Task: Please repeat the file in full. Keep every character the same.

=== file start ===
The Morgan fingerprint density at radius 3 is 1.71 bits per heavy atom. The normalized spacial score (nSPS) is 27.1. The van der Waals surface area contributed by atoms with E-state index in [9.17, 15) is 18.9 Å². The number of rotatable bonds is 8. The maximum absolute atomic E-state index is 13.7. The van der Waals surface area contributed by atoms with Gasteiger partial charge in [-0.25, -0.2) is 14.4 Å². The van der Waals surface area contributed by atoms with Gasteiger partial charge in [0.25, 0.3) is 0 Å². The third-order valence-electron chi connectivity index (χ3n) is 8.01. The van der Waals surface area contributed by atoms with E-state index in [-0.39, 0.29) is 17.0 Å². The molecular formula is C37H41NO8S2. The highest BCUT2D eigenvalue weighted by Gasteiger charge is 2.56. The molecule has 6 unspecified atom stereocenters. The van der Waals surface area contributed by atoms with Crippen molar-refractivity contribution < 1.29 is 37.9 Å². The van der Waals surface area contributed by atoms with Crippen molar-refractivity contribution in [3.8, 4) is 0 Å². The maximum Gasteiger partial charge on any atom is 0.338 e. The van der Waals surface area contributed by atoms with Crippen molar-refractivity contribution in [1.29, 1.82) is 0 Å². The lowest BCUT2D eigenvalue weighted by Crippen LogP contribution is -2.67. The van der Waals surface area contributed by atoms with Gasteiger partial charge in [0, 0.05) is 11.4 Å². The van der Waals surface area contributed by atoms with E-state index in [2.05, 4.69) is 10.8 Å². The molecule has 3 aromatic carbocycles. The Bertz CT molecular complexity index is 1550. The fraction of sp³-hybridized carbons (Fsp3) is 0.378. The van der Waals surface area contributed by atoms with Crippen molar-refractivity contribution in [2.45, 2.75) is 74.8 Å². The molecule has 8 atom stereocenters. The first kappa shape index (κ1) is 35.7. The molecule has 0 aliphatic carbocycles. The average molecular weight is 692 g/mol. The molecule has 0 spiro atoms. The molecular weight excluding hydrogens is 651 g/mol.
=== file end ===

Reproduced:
The Morgan fingerprint density at radius 3 is 1.71 bits per heavy atom. The normalized spacial score (nSPS) is 27.1. The van der Waals surface area contributed by atoms with E-state index in [9.17, 15) is 18.9 Å². The number of rotatable bonds is 8. The maximum absolute atomic E-state index is 13.7. The van der Waals surface area contributed by atoms with Gasteiger partial charge in [-0.25, -0.2) is 14.4 Å². The van der Waals surface area contributed by atoms with Gasteiger partial charge in [0.25, 0.3) is 0 Å². The third-order valence-electron chi connectivity index (χ3n) is 8.01. The van der Waals surface area contributed by atoms with E-state index in [-0.39, 0.29) is 17.0 Å². The molecular formula is C37H41NO8S2. The highest BCUT2D eigenvalue weighted by Gasteiger charge is 2.56. The molecule has 6 unspecified atom stereocenters. The van der Waals surface area contributed by atoms with Crippen molar-refractivity contribution < 1.29 is 37.9 Å². The van der Waals surface area contributed by atoms with Crippen molar-refractivity contribution in [3.8, 4) is 0 Å². The maximum Gasteiger partial charge on any atom is 0.338 e. The van der Waals surface area contributed by atoms with Crippen molar-refractivity contribution in [1.29, 1.82) is 0 Å². The lowest BCUT2D eigenvalue weighted by Crippen LogP contribution is -2.67. The van der Waals surface area contributed by atoms with Gasteiger partial charge in [0, 0.05) is 11.4 Å². The van der Waals surface area contributed by atoms with E-state index in [2.05, 4.69) is 10.8 Å². The molecule has 3 aromatic carbocycles. The Bertz CT molecular complexity index is 1550. The fraction of sp³-hybridized carbons (Fsp3) is 0.378. The van der Waals surface area contributed by atoms with Crippen molar-refractivity contribution in [2.45, 2.75) is 74.8 Å². The molecule has 8 atom stereocenters. The first kappa shape index (κ1) is 35.7. The molecule has 0 aliphatic carbocycles. The average molecular weight is 692 g/mol. The molecule has 0 spiro atoms. The molecular weight excluding hydrogens is 651 g/mol.